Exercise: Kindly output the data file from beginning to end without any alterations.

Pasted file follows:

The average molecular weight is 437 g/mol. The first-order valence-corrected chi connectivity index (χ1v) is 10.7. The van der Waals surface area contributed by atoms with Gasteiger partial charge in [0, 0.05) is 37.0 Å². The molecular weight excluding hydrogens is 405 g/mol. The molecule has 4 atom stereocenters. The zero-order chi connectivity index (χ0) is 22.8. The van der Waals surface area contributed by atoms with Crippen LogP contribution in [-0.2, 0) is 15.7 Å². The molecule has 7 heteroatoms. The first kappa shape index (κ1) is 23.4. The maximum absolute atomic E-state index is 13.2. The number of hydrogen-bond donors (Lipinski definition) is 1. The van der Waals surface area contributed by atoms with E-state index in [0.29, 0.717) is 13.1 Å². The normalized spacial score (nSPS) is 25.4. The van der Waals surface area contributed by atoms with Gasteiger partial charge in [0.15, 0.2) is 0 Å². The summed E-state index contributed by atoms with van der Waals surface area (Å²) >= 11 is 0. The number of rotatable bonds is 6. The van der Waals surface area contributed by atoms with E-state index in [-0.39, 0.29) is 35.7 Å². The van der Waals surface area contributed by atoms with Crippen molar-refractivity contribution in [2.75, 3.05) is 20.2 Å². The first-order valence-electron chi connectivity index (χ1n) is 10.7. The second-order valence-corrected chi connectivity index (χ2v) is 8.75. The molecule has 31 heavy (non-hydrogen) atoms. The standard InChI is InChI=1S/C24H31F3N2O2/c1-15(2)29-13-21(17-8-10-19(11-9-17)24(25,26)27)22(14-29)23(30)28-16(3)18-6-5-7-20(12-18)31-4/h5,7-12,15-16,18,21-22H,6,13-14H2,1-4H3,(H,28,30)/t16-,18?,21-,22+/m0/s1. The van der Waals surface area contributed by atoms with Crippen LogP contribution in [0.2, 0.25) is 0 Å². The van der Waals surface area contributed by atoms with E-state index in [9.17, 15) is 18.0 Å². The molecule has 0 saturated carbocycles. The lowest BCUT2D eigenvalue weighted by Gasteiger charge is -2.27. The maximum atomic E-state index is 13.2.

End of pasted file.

The average molecular weight is 437 g/mol. The first-order valence-corrected chi connectivity index (χ1v) is 10.7. The van der Waals surface area contributed by atoms with Gasteiger partial charge in [0, 0.05) is 37.0 Å². The molecular weight excluding hydrogens is 405 g/mol. The molecule has 4 atom stereocenters. The zero-order chi connectivity index (χ0) is 22.8. The van der Waals surface area contributed by atoms with Crippen LogP contribution in [-0.2, 0) is 15.7 Å². The molecule has 7 heteroatoms. The first kappa shape index (κ1) is 23.4. The maximum absolute atomic E-state index is 13.2. The number of hydrogen-bond donors (Lipinski definition) is 1. The van der Waals surface area contributed by atoms with E-state index in [0.29, 0.717) is 13.1 Å². The normalized spacial score (nSPS) is 25.4. The van der Waals surface area contributed by atoms with Gasteiger partial charge in [0.15, 0.2) is 0 Å². The summed E-state index contributed by atoms with van der Waals surface area (Å²) >= 11 is 0. The number of rotatable bonds is 6. The van der Waals surface area contributed by atoms with E-state index in [-0.39, 0.29) is 35.7 Å². The van der Waals surface area contributed by atoms with Crippen molar-refractivity contribution in [2.75, 3.05) is 20.2 Å². The first-order valence-electron chi connectivity index (χ1n) is 10.7. The second-order valence-corrected chi connectivity index (χ2v) is 8.75. The molecule has 31 heavy (non-hydrogen) atoms. The standard InChI is InChI=1S/C24H31F3N2O2/c1-15(2)29-13-21(17-8-10-19(11-9-17)24(25,26)27)22(14-29)23(30)28-16(3)18-6-5-7-20(12-18)31-4/h5,7-12,15-16,18,21-22H,6,13-14H2,1-4H3,(H,28,30)/t16-,18?,21-,22+/m0/s1. The van der Waals surface area contributed by atoms with Crippen LogP contribution in [0.2, 0.25) is 0 Å². The van der Waals surface area contributed by atoms with E-state index in [9.17, 15) is 18.0 Å². The molecule has 0 saturated carbocycles. The lowest BCUT2D eigenvalue weighted by Gasteiger charge is -2.27. The maximum atomic E-state index is 13.2.